When it comes to sector discussions about remote working, I find myself in a relatively unusual position. Unlike other charities, we have no office to return to and no plans to open one.
At the National Survivor User Network (NSUN), we have been remote working since 2018, although I was new to this way of working when I joined in January 2020. Over the past 18 months, we’ve scaled, and have moved from two members of staff with an associate team to a core team of seven. We’ve recruited from across the country, and we are continuing to grow.
I haven’t met anyone I’ve hired since last March face-to-face. I know what kind of films they like, but I don’t know how tall they are.
It’s been an intense, reactive year. It’s been difficult to carve out the space to write internal policies, let alone reflect on how to embed equity within them, or future proof decisions when the ground is shifting under my feet.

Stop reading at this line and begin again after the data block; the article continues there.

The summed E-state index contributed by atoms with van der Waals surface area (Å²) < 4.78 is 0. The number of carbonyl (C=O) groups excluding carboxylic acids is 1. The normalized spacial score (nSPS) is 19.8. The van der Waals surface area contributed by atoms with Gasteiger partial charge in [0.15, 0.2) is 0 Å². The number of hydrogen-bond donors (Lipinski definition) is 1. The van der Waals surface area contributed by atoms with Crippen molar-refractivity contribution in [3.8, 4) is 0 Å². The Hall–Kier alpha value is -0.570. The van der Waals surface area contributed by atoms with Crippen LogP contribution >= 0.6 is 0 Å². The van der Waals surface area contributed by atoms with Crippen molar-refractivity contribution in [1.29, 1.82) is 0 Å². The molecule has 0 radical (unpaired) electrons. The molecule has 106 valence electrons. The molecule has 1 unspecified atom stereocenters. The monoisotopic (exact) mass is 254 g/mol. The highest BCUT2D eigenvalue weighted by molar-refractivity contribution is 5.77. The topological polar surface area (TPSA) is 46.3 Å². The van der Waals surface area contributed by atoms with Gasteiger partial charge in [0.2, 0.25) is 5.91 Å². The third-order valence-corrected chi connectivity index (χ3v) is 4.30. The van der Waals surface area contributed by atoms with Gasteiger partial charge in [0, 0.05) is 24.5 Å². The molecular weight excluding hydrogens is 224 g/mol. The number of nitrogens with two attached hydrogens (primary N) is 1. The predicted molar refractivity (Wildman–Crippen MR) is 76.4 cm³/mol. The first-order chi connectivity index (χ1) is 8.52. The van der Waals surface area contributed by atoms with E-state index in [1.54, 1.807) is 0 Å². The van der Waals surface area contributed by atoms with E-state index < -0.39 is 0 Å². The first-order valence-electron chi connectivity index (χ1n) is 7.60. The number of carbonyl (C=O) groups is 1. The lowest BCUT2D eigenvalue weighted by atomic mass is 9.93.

I am still figuring things out – but here is some of my emerging thinking on remote working, both for me and for NSUN.
Remote working is more work
If you’ve organised an online event in the past year, you’ll have probably found that it was more work than a face-to-face one. There’s more prep involved, tighter deadlines, more choreography.
It’s the same for day-to-day remote working. You have to create the space for those informal interactions. As we have learnt the hard way through Zoom fatigue, you can’t just transpose face-to-face meetings to online spaces.
So we’ve tried to switch things round. We use WhatsApp for all the stuff that happens outside of email and meetings – informal catch-ups, shooting across ideas, checking things out.